Posted by: Kerry Spencer | February 1, 2009

Kerry’s February Newsletter

Since coming to serve here at Jeff St., I have seen firsthand the consequences of substance abuse more than ever before. The lessons seem to be coming all the more frequently in recent days. Some of the victims have been weighing heavily on my heart. I certainly do not mean to reinforce the stereotypes concerning homeless folks: alcoholism, mental illness, laziness, and the rest. Homeless folks are as varied as any other group of people. However, it is true that we see a good number of people who are clearly enslaved and oppressed by alcohol. So I’ll share one recent episode.

One of our newest residents, Carl, was suspended for breaking our no alcohol policy his first night here. A couple nights later he came in anyway asking to get into his room. He was sloppy drunk, having trouble speaking and walking. Due to his suspension we told him he’d have to leave for the night and come back when the proper staff person was available to talk with him. Because of his inebriated state and the fact that the temperature was below freezing, I decided to give him a ride to where he was staying: an abandoned building, or in his words an “abandominium.”

On the drive there, Matt and I asked Carl about his life and his addiction. Sadly, he told us he had no plan and no hope. We asked about whether he had tried to get help for his addiction. He said he’d tried but to no avail. We then shared that the only true hope is found in Jesus Christ. Carl told us he doesn’t believe in Jesus as God’s son, but he does believe in God. I figured that rather than argue with a heavily intoxicated guy about the deity of Christ, it might be more worthwhile to challenge him to pray to God and ask him to reveal the truth to him. We also prayed for him before we dropped him off at his abandominium. He was very appreciative of the ride and our prayers. One of the saddest parts of all this is that Carl seems to be a genuinely kind and pleasant man. His life is simply out of control because of his addiction.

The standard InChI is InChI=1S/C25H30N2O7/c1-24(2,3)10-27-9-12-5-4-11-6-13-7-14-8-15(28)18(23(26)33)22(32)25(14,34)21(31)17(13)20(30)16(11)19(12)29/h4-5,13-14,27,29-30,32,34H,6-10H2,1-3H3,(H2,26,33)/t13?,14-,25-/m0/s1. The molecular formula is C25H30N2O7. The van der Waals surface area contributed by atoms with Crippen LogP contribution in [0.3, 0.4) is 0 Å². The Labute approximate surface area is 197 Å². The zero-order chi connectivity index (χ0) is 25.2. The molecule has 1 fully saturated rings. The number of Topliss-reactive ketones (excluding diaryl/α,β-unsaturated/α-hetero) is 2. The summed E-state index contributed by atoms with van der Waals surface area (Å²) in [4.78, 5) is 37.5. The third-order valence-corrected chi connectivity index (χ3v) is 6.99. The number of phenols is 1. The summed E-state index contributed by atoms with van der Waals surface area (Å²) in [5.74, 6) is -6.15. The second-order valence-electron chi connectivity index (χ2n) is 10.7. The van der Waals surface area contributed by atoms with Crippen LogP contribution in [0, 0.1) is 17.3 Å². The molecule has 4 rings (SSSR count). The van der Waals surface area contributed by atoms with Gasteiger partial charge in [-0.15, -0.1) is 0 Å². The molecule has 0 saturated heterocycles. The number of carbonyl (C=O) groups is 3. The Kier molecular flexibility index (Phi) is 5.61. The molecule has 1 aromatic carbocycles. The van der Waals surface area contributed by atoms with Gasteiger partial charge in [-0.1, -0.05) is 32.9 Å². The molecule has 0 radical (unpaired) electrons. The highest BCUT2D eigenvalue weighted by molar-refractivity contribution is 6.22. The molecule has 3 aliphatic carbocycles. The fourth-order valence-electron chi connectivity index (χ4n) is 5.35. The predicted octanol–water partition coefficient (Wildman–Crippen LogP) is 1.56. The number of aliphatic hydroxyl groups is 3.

Although I was thankful for the chance to share the Gospel and serve Carl in God’s love, this experience left me with a lingering sadness. When dealing with addicts, sometimes their situation does seem hopeless. It seems there is nothing we can do to help. It seems some are truly stuck in an endless cycle. But I know better. I know that God is the God of hope. I know that He is the great Redeemer. I know that nothing is impossible for God. So with Carl, and other like him, all we can do is serve, love, pray, and then leave the rest in God’s hands.

I’m also learning that I need to be very careful not to judge others’ addictions while ignoring my own. Jesus taught us to take the log out of our own eye before trying to help someone else with the speck in theirs (Matt. 7:15). It seems that most addictions have to do with things that in moderation, or in their proper place, are not harmful. The Bible never condemns wine or beer, but drunkenness. Sex is a gift from God, but outside of the proper confines (marriage) it holds many grave consequences. Even wonderful blessings and necessities like food and sleep can be abused. Other addictions are even more subtle – entertainment, materialism, greed, pride, comfort, etc.

The Apostle Paul wrote, “All things are lawful for me, but not all things are helpful. All things are lawful for me, but I will not be enslaved by anything” (1 Cor. 6:12). Like Carl, I too need to fight, in God’s strength, against the addictions that enslave me. Ultimately, his hope and mine is in Jesus Christ who was sent “to proclaim release to the captives and recovery of sight to the blind, to set free those who are oppressed” (Luke 4:18).

Please pray for:

• the Lord to move in our lives (mine, Carl’s, and others) to free us from our addictions.
• The Lord to equip us with every good thing to do His will (Hebrews 13:21).

Thanks again for your continued prayers and support of our work here at Jeff. St. You are a blessing to me and to this ministry.

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